FORGET ME NOT – Bush Theatre

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Past wrongs cast long shadows. Following the passing of the 1901 Immigration Restriction Act, successive Australian governments favoured migrants from English-speaking countries in what was called the White Australia policy. Between 1945 and 1968, for example, more than 3,000 British children were sent to the antipodes and told they were orphans. They expected the sunshine of a new start; what they got was the darkness of abuse. Australian playwright Tom Holloway’s 2013 drama looks at one instance of this policy, and denounces a historical wrong while at the same time holding a family reunion story close to its heart.

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FOUR MINUTES TWELVE SECONDS – West End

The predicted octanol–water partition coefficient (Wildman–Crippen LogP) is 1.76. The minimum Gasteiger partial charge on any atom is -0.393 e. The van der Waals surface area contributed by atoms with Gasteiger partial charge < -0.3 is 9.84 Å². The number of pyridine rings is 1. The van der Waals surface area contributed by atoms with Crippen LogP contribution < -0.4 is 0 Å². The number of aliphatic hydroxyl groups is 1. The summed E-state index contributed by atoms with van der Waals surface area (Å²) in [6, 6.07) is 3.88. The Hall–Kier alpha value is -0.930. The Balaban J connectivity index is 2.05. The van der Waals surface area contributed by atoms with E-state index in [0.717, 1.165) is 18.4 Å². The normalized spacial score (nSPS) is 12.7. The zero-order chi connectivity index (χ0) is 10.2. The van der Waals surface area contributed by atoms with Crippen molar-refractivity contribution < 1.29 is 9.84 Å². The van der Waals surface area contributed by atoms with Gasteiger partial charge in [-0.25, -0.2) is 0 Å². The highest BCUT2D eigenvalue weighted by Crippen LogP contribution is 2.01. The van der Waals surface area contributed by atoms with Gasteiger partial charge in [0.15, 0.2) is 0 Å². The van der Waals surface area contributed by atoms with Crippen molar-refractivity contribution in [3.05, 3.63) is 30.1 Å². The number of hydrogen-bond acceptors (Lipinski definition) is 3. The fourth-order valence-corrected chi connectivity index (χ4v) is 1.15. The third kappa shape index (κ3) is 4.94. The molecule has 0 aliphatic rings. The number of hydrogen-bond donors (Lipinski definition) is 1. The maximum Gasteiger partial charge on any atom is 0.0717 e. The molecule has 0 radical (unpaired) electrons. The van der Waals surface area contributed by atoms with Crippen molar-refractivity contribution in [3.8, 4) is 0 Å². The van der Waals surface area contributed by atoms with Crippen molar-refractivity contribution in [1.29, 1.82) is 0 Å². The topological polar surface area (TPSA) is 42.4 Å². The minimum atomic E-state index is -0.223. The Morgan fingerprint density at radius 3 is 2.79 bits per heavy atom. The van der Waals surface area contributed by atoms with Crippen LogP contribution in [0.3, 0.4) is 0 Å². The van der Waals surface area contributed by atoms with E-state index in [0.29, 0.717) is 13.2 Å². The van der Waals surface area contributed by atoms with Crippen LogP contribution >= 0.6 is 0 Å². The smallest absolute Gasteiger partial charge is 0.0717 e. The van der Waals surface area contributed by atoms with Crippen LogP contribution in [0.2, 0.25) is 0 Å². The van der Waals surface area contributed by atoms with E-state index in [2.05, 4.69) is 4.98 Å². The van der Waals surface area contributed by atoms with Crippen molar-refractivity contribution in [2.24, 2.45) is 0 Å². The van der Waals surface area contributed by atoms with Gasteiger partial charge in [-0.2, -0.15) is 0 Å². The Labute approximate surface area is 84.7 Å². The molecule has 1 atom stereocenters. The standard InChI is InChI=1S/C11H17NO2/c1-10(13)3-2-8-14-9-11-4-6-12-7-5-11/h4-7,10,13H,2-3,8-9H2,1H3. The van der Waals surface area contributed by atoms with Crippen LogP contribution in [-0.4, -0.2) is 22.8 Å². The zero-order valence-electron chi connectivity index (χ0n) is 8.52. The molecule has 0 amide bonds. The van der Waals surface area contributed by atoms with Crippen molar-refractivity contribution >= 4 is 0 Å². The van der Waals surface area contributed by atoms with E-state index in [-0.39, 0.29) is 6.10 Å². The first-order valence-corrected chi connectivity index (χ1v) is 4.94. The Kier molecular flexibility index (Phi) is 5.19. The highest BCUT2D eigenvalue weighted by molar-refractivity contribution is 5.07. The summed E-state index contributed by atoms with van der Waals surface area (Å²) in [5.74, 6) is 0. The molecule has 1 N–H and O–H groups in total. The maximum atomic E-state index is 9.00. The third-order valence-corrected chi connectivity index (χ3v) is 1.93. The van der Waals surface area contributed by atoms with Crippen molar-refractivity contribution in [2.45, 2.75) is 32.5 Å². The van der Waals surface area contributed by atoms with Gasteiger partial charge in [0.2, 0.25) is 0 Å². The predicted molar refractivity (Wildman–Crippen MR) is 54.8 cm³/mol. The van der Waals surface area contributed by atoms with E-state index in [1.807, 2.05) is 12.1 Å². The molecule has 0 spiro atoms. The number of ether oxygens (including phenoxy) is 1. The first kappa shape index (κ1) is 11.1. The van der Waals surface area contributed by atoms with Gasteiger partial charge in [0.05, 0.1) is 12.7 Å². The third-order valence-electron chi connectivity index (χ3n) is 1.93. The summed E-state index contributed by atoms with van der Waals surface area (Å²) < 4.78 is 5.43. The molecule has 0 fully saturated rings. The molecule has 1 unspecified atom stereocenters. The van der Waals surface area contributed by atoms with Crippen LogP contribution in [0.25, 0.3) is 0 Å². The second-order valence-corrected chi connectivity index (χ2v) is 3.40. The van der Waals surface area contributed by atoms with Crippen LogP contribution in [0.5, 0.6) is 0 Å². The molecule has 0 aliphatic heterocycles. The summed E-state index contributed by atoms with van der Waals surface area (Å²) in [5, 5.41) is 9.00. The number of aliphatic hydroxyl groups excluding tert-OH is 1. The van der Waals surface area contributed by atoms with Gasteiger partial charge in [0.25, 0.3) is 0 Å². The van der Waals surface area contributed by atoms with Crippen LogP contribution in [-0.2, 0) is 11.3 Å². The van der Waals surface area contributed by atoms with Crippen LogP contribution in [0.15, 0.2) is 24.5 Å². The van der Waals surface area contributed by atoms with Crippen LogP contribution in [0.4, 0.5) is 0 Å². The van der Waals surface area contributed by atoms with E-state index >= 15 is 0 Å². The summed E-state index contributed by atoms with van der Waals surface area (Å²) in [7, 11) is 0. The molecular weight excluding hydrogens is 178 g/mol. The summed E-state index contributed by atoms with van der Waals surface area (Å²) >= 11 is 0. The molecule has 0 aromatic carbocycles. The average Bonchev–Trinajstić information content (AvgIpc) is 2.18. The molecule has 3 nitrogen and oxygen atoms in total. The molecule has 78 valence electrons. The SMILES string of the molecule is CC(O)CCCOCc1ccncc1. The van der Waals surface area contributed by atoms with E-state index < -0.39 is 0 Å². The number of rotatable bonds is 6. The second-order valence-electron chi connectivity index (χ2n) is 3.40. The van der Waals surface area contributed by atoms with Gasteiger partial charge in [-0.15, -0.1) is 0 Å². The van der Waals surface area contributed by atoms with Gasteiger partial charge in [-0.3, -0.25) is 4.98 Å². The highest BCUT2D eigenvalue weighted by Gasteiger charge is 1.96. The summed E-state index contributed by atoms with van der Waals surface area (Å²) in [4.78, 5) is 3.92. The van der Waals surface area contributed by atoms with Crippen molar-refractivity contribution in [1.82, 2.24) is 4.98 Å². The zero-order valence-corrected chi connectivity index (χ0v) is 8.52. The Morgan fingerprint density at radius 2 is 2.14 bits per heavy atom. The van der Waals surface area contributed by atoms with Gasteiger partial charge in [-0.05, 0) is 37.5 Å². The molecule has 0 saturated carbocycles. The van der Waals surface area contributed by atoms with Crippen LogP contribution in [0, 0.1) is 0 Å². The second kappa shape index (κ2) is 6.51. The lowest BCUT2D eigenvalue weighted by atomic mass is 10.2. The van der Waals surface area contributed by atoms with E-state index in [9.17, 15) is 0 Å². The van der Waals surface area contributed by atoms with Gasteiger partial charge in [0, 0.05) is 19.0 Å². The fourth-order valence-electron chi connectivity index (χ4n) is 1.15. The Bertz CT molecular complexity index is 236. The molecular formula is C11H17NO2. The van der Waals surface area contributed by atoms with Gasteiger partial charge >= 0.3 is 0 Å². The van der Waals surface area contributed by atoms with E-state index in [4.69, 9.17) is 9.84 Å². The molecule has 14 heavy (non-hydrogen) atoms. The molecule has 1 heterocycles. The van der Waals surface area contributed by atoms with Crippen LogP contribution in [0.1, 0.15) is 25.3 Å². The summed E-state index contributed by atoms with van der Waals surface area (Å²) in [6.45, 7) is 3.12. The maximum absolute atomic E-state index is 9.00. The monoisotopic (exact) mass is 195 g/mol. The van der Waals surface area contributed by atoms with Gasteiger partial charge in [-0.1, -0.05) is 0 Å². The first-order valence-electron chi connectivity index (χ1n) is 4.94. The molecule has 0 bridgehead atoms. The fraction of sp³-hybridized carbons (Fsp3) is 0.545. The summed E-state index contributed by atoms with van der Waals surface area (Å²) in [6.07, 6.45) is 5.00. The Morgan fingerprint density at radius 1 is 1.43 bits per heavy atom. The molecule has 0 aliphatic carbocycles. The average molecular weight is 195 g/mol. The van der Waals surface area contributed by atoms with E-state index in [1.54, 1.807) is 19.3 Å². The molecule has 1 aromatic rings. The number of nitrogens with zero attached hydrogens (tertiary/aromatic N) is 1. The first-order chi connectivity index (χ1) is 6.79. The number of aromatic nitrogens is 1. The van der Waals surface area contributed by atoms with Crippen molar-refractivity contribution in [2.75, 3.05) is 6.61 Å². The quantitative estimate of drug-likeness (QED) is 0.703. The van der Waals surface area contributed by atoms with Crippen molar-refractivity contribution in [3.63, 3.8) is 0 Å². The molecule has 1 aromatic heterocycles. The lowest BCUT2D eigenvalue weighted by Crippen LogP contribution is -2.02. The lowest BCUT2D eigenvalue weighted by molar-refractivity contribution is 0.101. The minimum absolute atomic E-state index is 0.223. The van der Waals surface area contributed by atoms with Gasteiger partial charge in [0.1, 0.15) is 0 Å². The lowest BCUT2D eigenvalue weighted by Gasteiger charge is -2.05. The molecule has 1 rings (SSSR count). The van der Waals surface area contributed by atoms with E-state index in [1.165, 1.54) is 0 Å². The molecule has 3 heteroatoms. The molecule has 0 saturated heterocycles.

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Very well-deserved West end transfer for thrilling new play about ethics in the age of the internet… How well do parents know their kids? Especially their teenage kids. Jack appears to be a nice, well-spoken 17-year-old youngster about to take his exams. You see, he has ambitions to study law at Durham University. His parents, David and Di, think he’s a normal boy and they are really proud of all of his hard work. And of his good grades. But, in James Fritz’s compelling 90-minute play, they are about to be disillusioned. And the trick is that we never get to see Jack: he remains offstage, so all we are left with is the reactions of his parents and friends.

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PLAQUES AND TANGLES – Royal Court

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Once upon a time, quite recently, you couldn’t move for plays about youth. Now, there’s been an avalanche of dramas about ageing, usually in the context of dementia and family life. Maybe all of our main playwrights have suddenly grown up, or maybe the endless quest for novelty has deposited us on the shores of the current trend-setting idea. Nicola Wilson’s Royal Court debut is yet another play about Alzheimer’s, ageing and memory, but is it any different from Florian Zeller’s The Father, April de Angelis’ After Electra or Emma Adams’s Animals?